A wise man once spoke about how to be successful.
"You have to have a passion," he said. "You have to be enthusiastic about what you do. The way you are will rub off on your kids. They'll see that you're enthusiastic. They'll see that you have passion and that it's important to you. That's extremely important in anything you do if you want to have success."
This man knows what he is talking about. He knows what it is like to be passionate and enthusiastic about a job and a sport you love. He knows about winning with pride and losing with dignity. He knows what it's like to watch a teenager pour his heart and soul into months of working toward accomplishing one final goal at the end of a season. He knows what it's like to watch boys grow into men -- men that win both state and national championships.
Yes, after 32 years of coaching the most successful wrestling program in Minnesota history, Jim Jackson knows about success.
"I feel good when you see any athlete or any person obtain their goal, whether it might be making varsity or making it to State or being a state champion," Jackson said. "When you work with these kids, when they work hard and you see them reach their goals, I think that's really kind of a neat thing."
On May 1, Jim Jackson retired from the Apple Valley wrestling program.
"It boils down to the point that I have a 12-year-old daughter and I want to be able to spend more time with her," Jackson said. "I have been coaching for 32 years and I've spent a lot of time with other people's kids, and I miss out on her, especially for (the duration of the wrestling season). Wrestling is only a four-month sport, but it never really ends. So I just want to focus on being with her. "
His daughter, Taylor, is an avid tennis player.
"I like to go to (her tennis) tournaments on Saturdays, too," Jackson said. "So I just thought it was time and the program is in good shape."
Over the years, he's assembled a career record of 619-26-3. His winning percentage is .958, the best in Minnesota high school wrestling history and he's watched 56 individual state championship medals get handed to wrestlers on his team. He's coached the Eagles to 14 team state championships and has guided teams to two national titles.
An assistant coach for 15 seasons before taking over the head coaching job in 1995, Jackson has dedicated much of his life to the Apple Valley wrestling program. It was just time.
"I'm going to make it a clean break. I'll be out of there for good," Jackson said. "I don't think it's right for me to be around. I think I need to stay away for a while. I'll follow them on the Internet or whatever, but I think I just need to stay away. I'll respect the new coach's wishes, whatever they may be, and it'll be a transition that they don't need me hanging around for."
He's seen all the ups and downs imaginable throughout the course of his coaching career, but there are a couple things that he will always remember from his time with the Eagles.
"My fondest memory would have to be all the time you spend in the room with the kids and the coaches, and when everyone in the room knows that we worked hard," Jackson said. "Then you go to competition and you know that your team's ready. You work hard for a reason, and you train certain ways and do this. The kids, they take it to the mat and they perform. That to me is really the fun part about it. It's great when you know that you've prepared well."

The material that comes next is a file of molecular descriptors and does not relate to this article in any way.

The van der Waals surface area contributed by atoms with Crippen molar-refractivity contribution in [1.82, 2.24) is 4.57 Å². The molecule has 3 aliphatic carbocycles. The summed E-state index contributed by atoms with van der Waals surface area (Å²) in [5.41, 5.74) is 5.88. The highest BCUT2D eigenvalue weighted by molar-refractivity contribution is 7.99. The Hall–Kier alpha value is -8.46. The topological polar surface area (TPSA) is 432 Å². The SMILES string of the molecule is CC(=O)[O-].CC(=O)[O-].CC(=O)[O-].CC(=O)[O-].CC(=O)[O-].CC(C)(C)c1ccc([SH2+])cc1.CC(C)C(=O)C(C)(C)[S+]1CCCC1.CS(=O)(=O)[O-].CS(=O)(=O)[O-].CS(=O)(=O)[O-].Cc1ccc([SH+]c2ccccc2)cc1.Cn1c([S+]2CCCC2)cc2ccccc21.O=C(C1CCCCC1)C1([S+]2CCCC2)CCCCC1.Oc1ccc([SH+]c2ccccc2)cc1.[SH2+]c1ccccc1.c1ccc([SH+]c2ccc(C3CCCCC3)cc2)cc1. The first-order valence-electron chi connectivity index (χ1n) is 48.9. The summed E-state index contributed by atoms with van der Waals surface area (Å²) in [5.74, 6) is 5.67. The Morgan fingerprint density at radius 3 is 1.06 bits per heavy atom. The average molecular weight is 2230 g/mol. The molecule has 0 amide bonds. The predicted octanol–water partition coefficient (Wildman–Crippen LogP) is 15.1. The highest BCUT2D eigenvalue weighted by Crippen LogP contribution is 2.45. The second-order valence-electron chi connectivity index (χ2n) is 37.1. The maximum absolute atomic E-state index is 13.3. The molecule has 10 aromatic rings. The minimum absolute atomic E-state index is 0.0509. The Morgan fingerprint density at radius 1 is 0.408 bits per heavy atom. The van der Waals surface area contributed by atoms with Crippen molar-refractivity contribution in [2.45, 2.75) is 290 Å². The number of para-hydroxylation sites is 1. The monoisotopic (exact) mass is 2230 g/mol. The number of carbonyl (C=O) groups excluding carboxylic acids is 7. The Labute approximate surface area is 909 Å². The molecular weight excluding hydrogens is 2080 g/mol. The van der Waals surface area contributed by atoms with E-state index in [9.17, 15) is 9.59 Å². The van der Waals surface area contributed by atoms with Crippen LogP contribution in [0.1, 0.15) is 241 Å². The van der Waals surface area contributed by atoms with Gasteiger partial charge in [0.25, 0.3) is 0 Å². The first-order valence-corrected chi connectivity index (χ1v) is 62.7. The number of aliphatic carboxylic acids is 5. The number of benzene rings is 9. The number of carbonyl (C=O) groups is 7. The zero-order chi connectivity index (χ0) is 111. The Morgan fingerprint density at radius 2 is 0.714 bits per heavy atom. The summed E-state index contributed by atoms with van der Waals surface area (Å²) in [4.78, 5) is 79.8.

It's one of his favorite memories: watching young wrestlers work and prepare all season to achieve their goals.
"There's not a better feeling than that," Jackson said. "That you know that you have prepared well and the kids have prepared well, they've trained hard, and then you go out and you compete and you compete well at a high level."
Coach Jackson is a strong believer in dedication and hard work, and that's always been a big factor in the way he trains wrestlers.
"The one thing we tend to live by is when you work hard, good things or great things will happen," Jackson said. "I can't tell you that if you work hard you're going to be a state champion, but I guarantee if you work hard, someday in your life all the hard work in going to pay off."
The high standard he has carried for his athletes for all of these years may have been the key to his team's success.
"When our kids leave our program they learn a strong work ethic," Jackson said. "If you have a strong work ethic, you will rarely fail."
The positive memories certainly prevail over any negative memories from his time at Apple Valley. If you ask him what his least favorite memory is, though, he doesn't struggle to come up with an answer.
"When kids get beat in tough matches. That's my least favorite memory," Jackson said. "When you see kids get beat and it's gut wrenching. When you know how hard they've worked and then you see them lose a very tight match, it just about makes you want to throw up. It makes you sick to your stomach. That's my least favorite memory: When one of your kids gets beat. It just tears you apart."
He didn't have to experience that feeling often with the wrestlers in his program. Over three decades at Apple Valley, it's safe to say that Jim Jackson had one of the most successful coaching careers in Minnesota prep sports history.